information2“We are drowning in information, but starved for knowledge” was written by John Naisbitt…in 1982…and I can’t find a more apt commentary about the status of my own overwhelmed brain. 16 years after that statement was made, Google was founded, and since then, countless other technologies exist that enable us to access information like never before.

But my brain hurts. It feels like when Tom from Tom and Jerry gets shot at and then takes a drink of water. As he drinks it down, it just goes right out all the holes he now has. My head is kind of like an old colander these days—I can hold the water of information for a little bit before it just seeps right through.

Listen, I’ll be the first to admit that I’m a Google Girl. Ask anyone who knows me well, and they’ll roll their eyes and comment on how I whip out my Droid like a six-shooter and dial up information faster than a speeding bullet. It’s awesome…”Who starred in My Favorite Martian”? Done. “What is the lifespan of a dragonfly?” You got it. “What’s the record number of points scored in a football game?” Dude, I’m all over it.

But I have come to recognize that while a ginormous amount of information is at my fingertips, my retention of it, well…totally blows…as in blows through one ear, takes a brief stop at my addled brain, and then goes right out the other ear.

And it’s not just Google or other search engines. It’s all the opportunities we have to store information that we know we can access later…but will we? And if we do, will we truly digest it, remember it, and learn from it? Like Naisbitt states, we aren’t necessarily using it for the growth of knowledge. Today you can Evernote it, Pin it, Facebook it, Drop Box it, stick it in an email folder, on your phone—you name it. Entire companies are exploding with ways for us to store, store, store. My head is truly in The Cloud.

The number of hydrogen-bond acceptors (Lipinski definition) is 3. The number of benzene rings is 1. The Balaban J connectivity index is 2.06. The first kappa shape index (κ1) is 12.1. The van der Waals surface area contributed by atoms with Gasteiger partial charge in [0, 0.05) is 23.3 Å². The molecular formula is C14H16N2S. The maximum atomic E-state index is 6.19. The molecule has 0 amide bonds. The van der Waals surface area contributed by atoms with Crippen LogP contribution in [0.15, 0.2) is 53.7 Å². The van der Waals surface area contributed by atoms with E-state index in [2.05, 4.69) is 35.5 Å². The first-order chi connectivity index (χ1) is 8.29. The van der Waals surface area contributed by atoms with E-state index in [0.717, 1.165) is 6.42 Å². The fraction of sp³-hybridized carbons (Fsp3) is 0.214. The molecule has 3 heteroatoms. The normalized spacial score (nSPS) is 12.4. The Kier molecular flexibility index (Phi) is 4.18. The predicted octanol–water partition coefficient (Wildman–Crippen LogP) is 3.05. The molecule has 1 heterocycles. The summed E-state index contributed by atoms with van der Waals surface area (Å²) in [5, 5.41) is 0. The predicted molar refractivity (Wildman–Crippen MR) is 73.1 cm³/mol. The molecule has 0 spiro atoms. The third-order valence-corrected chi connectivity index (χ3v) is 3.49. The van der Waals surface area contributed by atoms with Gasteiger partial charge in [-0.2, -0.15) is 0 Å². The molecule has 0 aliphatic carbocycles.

And the sad reality is that what is stored in my brain is ridiculous stuff that entered in years ago when it had a fighting chance to hang around. Oh, if only I could make room for data that actually matters by hitting the delete key on all of the Brady Bunch tidbits stuck inside my brain. And I don’t have to look far—these little bits of useless minutiae bubble up with no problem.

The name of the kid they brought in when Cindy and Bobby were getting too old to be “cute” anymore? Cousin Oliver. Who played Aunt Jenny, Jan’s lookalike? Imogene Coca. What was the name of Alice’s identical cousin (a popular yet disturbing TV phenomenon)? Emma. What world record do Bobby and Cindy try to break to garner some attention? Teeter-tottering. You get the idea.

I need to defrag my brain.

And as if all of our ability to catalog and store info wasn’t enough, we have things like YouTube now offering recommendations for videos to watch—because apparently they don’t trust me to waste enough of my time on their site without their stellar suggestions! “Hey, if you like that puppy video, we’re sure you’ll enjoy THIS one…” Uh, thanks, YouTube, but I will figure out what videos I want to distract myself with…oh, wait…that one does look awfully cute…

It must be a conspiracy. Information is out to get me! I am getting pummeled with factoids and folklore. What to do?! Where can all this information overload possibly lead?!

Guess I’ll Google it to find out.

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